Health, Africa

Ethiopia: 90% of children ‘multidimensional’ poor

Rate at which population is growing is faster than rate at which poverty is being reduced: UNDP representative for Ethiopia

Addis Getachew Tadesse   | 12.07.2019
Ethiopia: 90% of children ‘multidimensional’ poor FILE PHOTO

ADDIS ABABA, Ethiopia 

In spite of marked improvements in the levels of poverty in Ethiopia, 90% of children under the age of 10 are poor, according to a new UN Development Program report.

This sobering statistic was highlighted in a media briefing by UNDP Resident Representative for Ethiopia Turhan Saleh and UNDP National Economist Haile Kibret in connection with the release of the 2019 Global Multidimensional Poverty Index (MPI).

Despite improvements in the overall poverty levels in the country, the fact that too many children remain in deep poverty is a serious cause of concern, according to Saleh.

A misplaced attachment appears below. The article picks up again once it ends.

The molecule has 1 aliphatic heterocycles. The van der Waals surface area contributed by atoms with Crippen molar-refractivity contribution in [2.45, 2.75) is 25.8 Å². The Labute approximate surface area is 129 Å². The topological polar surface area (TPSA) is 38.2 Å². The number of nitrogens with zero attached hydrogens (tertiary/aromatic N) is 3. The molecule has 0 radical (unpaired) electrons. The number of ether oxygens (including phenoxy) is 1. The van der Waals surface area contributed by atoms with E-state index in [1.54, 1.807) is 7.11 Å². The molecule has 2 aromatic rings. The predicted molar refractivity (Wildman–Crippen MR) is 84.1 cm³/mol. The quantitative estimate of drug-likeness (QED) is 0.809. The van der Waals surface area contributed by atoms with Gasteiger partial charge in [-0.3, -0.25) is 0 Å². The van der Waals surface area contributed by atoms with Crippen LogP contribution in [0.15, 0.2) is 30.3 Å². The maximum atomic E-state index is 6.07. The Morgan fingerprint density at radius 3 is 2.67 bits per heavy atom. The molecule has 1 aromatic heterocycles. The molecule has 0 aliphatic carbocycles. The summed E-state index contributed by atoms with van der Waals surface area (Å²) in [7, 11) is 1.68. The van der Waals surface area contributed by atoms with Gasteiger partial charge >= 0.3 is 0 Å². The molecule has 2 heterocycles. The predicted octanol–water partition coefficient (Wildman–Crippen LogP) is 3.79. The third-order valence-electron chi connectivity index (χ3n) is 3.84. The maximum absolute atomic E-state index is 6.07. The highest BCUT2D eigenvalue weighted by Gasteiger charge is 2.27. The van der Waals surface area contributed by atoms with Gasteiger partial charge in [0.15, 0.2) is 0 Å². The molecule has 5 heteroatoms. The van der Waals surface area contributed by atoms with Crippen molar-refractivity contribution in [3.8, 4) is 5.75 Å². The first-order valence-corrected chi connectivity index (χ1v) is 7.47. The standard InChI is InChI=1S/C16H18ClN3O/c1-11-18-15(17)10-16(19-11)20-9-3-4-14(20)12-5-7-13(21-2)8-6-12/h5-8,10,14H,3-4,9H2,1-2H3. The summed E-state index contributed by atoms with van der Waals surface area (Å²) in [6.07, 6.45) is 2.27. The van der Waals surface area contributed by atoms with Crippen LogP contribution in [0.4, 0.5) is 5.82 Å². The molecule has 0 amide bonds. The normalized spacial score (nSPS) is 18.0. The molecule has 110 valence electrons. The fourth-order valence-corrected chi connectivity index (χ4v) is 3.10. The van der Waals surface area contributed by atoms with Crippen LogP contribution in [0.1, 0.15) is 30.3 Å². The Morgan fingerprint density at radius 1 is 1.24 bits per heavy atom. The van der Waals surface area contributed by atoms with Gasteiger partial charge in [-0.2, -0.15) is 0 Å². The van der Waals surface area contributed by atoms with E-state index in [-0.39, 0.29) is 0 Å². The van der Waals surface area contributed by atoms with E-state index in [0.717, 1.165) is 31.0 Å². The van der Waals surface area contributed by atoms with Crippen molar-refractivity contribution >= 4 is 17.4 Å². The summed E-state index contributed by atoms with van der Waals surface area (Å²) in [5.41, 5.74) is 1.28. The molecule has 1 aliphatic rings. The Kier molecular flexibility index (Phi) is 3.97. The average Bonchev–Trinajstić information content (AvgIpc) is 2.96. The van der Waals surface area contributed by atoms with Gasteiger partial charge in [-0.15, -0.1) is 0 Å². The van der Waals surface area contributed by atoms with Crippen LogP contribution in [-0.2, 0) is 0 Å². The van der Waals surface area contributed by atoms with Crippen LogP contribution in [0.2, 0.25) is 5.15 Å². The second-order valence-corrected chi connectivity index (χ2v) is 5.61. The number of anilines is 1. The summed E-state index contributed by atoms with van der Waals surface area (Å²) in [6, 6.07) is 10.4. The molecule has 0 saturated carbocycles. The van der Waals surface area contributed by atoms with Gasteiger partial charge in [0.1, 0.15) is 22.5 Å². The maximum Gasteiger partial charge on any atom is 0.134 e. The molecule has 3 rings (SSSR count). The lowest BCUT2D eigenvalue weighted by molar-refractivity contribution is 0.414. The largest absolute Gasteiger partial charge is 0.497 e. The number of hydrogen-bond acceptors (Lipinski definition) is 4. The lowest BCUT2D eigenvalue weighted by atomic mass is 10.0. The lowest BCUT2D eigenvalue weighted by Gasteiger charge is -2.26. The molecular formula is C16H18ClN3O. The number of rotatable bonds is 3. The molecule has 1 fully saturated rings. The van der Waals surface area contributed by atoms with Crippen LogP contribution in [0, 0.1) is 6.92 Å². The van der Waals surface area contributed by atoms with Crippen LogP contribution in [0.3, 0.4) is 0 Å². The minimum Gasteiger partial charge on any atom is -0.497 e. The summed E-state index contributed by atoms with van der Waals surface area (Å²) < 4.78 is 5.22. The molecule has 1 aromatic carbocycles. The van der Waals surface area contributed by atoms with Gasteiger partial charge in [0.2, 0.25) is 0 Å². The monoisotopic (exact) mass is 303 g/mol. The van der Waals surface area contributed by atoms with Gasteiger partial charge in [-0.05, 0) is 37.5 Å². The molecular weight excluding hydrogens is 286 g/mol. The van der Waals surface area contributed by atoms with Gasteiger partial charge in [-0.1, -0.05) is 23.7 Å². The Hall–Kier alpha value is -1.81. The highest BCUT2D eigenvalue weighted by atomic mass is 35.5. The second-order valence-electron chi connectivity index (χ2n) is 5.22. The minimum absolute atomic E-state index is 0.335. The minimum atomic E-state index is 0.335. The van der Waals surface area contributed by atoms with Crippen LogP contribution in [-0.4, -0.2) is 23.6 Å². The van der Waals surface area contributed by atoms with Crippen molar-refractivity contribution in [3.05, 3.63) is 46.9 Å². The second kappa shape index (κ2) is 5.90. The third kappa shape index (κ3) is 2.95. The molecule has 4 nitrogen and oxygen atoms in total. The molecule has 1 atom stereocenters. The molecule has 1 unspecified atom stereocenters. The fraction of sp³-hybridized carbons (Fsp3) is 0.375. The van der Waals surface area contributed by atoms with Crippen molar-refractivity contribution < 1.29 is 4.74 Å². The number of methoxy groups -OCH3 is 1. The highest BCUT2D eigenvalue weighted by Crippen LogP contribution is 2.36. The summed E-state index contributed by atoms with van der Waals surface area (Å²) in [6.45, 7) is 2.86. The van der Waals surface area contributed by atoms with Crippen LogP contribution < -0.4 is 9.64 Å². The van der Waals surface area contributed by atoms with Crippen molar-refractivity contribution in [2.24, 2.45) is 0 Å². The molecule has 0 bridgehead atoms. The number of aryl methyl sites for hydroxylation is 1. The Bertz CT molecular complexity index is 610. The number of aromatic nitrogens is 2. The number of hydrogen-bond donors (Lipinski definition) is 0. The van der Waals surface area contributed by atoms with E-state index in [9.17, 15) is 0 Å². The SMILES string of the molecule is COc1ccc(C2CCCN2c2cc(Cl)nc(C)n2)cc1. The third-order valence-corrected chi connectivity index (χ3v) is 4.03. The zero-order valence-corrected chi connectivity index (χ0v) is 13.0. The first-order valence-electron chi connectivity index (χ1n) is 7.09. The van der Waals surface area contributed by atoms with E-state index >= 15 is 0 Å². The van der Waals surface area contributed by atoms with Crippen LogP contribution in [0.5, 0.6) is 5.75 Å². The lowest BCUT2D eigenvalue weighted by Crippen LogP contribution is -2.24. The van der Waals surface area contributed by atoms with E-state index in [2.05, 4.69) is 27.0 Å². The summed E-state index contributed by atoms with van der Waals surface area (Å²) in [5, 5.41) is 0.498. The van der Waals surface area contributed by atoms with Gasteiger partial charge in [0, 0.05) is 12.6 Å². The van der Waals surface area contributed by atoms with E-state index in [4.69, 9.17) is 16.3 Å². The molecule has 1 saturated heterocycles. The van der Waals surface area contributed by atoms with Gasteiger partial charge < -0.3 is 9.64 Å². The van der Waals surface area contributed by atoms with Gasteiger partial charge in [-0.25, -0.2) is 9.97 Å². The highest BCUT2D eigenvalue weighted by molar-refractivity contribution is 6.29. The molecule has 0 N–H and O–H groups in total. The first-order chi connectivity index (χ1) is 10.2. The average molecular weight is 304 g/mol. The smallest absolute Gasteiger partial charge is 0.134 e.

“We have some work left,” he said.

“The rate at which population is growing is faster than the rate at which poverty is being reduced.”

Overall, MPI improved in 2011-2016 in Ethiopia largely due, according to Saleh, to the right investments made by the government – investments in water, sanitation, education and health.

The MPI shows inequalities by measuring levels of poverty looked at from access to health, education, sanitation, water, asset, and income, among others.

“Ethiopia made the largest improvements in nutrition, school attendance, drinking water and assets,” the press release said.

“The 2019 global MPI paints a detailed picture of poverty for 101 countries and 1,119 subnational regions covering 76% of the global population, going beyond simple income-based measures to look at how people experience poverty every day,” a UNDP press release said.

According to the 2009 MPI: “Sub-Saharan Africa and South Asia are home to the largest proportion of multidimensionally poor people (84.5% of all multidimensionally poor people live in these two regions), but the incidence of multidimensional poverty various enormously across countries.”

“In Sub-Saharan Africa, it goes from 6.3% in South Africa to 91.9% in South Sudan. In South Asia, it ranges from 0.8% in the Maldives to 55.9% in Afghanistan.”

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